Mon Métier d’Excellence
I’m Senior Designer for Prints and Embroideries at Patou, which means I design all the embellishments on the Maison’s clothes, working from a brief by our Creative Director Guillaume Henry. But my role goes even further since I supervise the development of the clothes. I work closely with the Patou team, with the manufacturers and the artisans to select the best materials and understand what’s possible or not, and then develop the models based on our exchanges.
My career is linked very closely to that of Guillaume Henry. He was president of the jury when I received my degree from the ESMOD fashion school in Lyon. I did an internship at Carven, where he was creative director at the time. Then I followed him to Nina Ricci and now, for the past three years I’ve been at Patou, where he is reimagining the Maison. Which means I’ve been part of this adventure since the outset.
The most important things you need for this métier
It isn’t really an attribute or a skill, but I think it’s very important to learn not to create barriers, in order to remain creative. You also need to be very rigorous in your work, because my creations must satisfy technical constraints and require thinking that’s almost mathematical. That’s the great challenge in my métier, to be creative despite these constraints.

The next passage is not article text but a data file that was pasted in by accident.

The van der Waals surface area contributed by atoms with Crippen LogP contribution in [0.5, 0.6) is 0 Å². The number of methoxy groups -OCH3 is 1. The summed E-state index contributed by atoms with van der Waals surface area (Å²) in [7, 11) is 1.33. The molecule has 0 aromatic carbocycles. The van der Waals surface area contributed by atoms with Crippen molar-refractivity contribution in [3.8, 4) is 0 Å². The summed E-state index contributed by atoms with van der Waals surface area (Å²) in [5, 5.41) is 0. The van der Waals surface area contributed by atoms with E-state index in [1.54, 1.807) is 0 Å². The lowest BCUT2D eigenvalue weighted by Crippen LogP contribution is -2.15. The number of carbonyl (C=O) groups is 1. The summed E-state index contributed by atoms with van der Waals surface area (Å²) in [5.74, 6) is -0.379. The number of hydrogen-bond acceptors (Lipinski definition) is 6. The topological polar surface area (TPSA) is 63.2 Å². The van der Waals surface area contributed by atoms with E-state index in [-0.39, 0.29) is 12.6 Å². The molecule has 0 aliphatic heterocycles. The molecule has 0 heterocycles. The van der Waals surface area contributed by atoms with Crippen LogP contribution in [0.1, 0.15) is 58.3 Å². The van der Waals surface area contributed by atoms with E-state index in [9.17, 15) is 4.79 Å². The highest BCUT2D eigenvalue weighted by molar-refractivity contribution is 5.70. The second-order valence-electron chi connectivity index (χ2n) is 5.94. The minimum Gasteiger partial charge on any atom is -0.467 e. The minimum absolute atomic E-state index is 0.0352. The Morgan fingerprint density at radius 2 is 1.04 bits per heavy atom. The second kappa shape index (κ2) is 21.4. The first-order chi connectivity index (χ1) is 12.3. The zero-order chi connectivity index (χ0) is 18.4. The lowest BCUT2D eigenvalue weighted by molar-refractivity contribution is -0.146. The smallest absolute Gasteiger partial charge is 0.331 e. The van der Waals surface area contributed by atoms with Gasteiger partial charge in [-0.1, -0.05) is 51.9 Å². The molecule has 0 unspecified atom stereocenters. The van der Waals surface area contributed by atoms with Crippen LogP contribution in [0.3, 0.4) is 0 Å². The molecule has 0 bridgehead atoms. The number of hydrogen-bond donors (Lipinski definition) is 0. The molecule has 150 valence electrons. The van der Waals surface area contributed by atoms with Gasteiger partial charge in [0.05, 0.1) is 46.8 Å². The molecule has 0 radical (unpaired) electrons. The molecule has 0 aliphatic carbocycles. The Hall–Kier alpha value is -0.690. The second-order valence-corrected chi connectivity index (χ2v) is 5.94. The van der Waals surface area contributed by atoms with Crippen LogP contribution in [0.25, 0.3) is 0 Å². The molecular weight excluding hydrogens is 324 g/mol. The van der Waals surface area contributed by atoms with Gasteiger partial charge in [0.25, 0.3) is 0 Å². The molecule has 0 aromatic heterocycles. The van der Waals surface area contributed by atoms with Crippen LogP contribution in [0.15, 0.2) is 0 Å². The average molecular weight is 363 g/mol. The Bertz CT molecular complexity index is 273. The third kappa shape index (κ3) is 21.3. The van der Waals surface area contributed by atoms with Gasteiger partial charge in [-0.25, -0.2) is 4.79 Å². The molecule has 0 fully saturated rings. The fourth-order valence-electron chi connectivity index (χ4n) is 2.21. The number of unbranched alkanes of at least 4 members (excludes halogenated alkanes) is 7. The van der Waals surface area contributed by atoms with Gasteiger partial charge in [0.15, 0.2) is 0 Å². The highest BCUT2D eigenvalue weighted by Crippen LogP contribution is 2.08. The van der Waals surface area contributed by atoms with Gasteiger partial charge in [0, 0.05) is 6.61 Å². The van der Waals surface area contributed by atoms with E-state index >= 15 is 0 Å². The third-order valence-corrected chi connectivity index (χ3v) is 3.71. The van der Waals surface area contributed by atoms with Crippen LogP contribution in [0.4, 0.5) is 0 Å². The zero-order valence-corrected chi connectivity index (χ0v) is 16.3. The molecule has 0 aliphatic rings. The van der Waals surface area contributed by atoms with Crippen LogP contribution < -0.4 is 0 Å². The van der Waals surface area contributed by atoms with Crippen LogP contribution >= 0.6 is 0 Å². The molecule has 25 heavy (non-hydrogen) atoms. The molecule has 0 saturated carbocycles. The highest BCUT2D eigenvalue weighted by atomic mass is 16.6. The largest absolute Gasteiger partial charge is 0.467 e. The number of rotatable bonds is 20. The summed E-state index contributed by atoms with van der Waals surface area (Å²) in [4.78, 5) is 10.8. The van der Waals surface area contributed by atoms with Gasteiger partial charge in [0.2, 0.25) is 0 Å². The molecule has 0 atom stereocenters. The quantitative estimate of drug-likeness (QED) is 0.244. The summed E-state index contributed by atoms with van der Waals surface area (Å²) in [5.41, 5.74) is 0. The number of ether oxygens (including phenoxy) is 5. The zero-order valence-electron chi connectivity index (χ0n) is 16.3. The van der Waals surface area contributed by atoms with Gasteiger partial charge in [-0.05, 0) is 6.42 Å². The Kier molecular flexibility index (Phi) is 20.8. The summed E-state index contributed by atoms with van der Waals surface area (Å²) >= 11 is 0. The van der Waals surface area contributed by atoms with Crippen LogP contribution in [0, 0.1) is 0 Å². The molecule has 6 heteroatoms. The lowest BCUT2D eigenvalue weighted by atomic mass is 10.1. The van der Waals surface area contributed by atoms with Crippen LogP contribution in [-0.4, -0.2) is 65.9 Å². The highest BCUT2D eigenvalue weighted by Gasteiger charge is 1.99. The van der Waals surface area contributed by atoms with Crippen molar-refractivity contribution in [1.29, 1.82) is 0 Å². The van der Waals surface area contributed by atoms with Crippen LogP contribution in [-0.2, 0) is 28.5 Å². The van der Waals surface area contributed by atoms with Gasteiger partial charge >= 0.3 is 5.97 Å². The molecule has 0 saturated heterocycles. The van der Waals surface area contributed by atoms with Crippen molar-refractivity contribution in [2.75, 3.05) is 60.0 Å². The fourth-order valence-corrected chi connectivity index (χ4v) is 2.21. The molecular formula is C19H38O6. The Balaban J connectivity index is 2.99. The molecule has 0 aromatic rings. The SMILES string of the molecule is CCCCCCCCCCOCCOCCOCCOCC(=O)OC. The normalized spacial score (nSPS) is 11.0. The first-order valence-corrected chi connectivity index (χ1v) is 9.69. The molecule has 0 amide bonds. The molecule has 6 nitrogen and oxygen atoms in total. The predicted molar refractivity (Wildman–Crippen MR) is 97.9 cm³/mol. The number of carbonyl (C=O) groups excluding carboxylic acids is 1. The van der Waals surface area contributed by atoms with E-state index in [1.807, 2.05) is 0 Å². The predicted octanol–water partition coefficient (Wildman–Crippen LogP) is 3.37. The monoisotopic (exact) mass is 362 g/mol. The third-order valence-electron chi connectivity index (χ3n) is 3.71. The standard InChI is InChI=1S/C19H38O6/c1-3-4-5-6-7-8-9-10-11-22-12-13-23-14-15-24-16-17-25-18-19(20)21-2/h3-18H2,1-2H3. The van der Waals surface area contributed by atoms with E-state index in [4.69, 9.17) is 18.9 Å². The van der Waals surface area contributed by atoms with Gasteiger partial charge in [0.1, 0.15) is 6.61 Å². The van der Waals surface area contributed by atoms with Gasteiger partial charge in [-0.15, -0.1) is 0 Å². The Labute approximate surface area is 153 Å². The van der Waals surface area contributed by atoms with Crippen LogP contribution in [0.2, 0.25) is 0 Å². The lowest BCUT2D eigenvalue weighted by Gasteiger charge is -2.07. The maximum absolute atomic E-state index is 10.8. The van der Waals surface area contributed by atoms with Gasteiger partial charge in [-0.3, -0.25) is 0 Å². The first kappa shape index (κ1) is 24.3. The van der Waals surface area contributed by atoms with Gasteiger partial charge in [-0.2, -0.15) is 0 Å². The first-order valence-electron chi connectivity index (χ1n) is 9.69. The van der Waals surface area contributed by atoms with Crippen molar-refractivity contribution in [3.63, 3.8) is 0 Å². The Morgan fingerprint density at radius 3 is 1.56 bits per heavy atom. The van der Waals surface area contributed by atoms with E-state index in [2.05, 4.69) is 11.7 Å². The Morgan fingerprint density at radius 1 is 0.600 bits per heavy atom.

What I love most about my métier
Doing manual work, meaning physical contact with things thanks to the design. I find that tremendously motivating. And what’s truly fantastic in my métier is that, even ten years on in my career, I’m never bored because there’s always something fresh, new stories to be recounted. I’m also extremely proud to work at Patou, to be part of the renaissance of this historic Maison for the past three years, and to see people in the street wearing our creations.
My advice for someone starting out in this profession
Watch everyone around you, because everyone can be a source of inspiration. It’s very important to take in all sorts of very different things and, as I said, to avoid creating barriers, especially when you’re starting out. You have to keep that freedom.